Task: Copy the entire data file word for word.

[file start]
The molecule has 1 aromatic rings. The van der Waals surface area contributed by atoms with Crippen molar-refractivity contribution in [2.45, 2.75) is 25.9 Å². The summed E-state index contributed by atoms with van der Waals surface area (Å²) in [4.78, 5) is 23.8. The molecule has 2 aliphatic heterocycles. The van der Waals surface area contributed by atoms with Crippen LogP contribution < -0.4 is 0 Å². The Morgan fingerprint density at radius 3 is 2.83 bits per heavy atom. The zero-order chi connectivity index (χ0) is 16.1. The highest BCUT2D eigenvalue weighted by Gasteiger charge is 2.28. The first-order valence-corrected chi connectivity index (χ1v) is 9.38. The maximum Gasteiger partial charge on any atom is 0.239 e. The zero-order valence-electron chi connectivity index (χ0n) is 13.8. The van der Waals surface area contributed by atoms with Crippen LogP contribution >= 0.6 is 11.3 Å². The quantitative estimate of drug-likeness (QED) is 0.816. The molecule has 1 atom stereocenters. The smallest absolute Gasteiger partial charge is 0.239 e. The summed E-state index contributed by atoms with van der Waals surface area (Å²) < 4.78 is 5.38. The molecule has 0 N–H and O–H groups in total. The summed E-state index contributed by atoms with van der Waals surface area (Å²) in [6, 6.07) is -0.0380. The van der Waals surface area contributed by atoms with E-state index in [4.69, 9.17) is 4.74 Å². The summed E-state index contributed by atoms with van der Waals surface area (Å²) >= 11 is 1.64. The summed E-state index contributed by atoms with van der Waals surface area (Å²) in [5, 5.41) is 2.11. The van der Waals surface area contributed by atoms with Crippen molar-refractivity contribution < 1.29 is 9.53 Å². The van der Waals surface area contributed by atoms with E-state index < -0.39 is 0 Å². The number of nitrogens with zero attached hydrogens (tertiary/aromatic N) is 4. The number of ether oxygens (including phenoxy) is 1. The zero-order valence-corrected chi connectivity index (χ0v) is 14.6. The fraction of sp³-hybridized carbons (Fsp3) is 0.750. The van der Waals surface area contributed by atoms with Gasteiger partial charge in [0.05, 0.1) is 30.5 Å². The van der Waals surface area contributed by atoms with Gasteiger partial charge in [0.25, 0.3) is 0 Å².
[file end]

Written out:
The molecule has 1 aromatic rings. The van der Waals surface area contributed by atoms with Crippen molar-refractivity contribution in [2.45, 2.75) is 25.9 Å². The summed E-state index contributed by atoms with van der Waals surface area (Å²) in [4.78, 5) is 23.8. The molecule has 2 aliphatic heterocycles. The van der Waals surface area contributed by atoms with Crippen LogP contribution < -0.4 is 0 Å². The Morgan fingerprint density at radius 3 is 2.83 bits per heavy atom. The zero-order chi connectivity index (χ0) is 16.1. The highest BCUT2D eigenvalue weighted by Gasteiger charge is 2.28. The first-order valence-corrected chi connectivity index (χ1v) is 9.38. The maximum Gasteiger partial charge on any atom is 0.239 e. The zero-order valence-electron chi connectivity index (χ0n) is 13.8. The van der Waals surface area contributed by atoms with Crippen LogP contribution >= 0.6 is 11.3 Å². The quantitative estimate of drug-likeness (QED) is 0.816. The molecule has 1 atom stereocenters. The smallest absolute Gasteiger partial charge is 0.239 e. The summed E-state index contributed by atoms with van der Waals surface area (Å²) < 4.78 is 5.38. The molecule has 0 N–H and O–H groups in total. The summed E-state index contributed by atoms with van der Waals surface area (Å²) in [6, 6.07) is -0.0380. The van der Waals surface area contributed by atoms with E-state index in [4.69, 9.17) is 4.74 Å². The summed E-state index contributed by atoms with van der Waals surface area (Å²) >= 11 is 1.64. The summed E-state index contributed by atoms with van der Waals surface area (Å²) in [5, 5.41) is 2.11. The van der Waals surface area contributed by atoms with Crippen molar-refractivity contribution < 1.29 is 9.53 Å². The van der Waals surface area contributed by atoms with E-state index < -0.39 is 0 Å². The number of nitrogens with zero attached hydrogens (tertiary/aromatic N) is 4. The number of ether oxygens (including phenoxy) is 1. The zero-order valence-corrected chi connectivity index (χ0v) is 14.6. The fraction of sp³-hybridized carbons (Fsp3) is 0.750. The van der Waals surface area contributed by atoms with Gasteiger partial charge in [0.05, 0.1) is 30.5 Å². The van der Waals surface area contributed by atoms with Gasteiger partial charge in [0.25, 0.3) is 0 Å².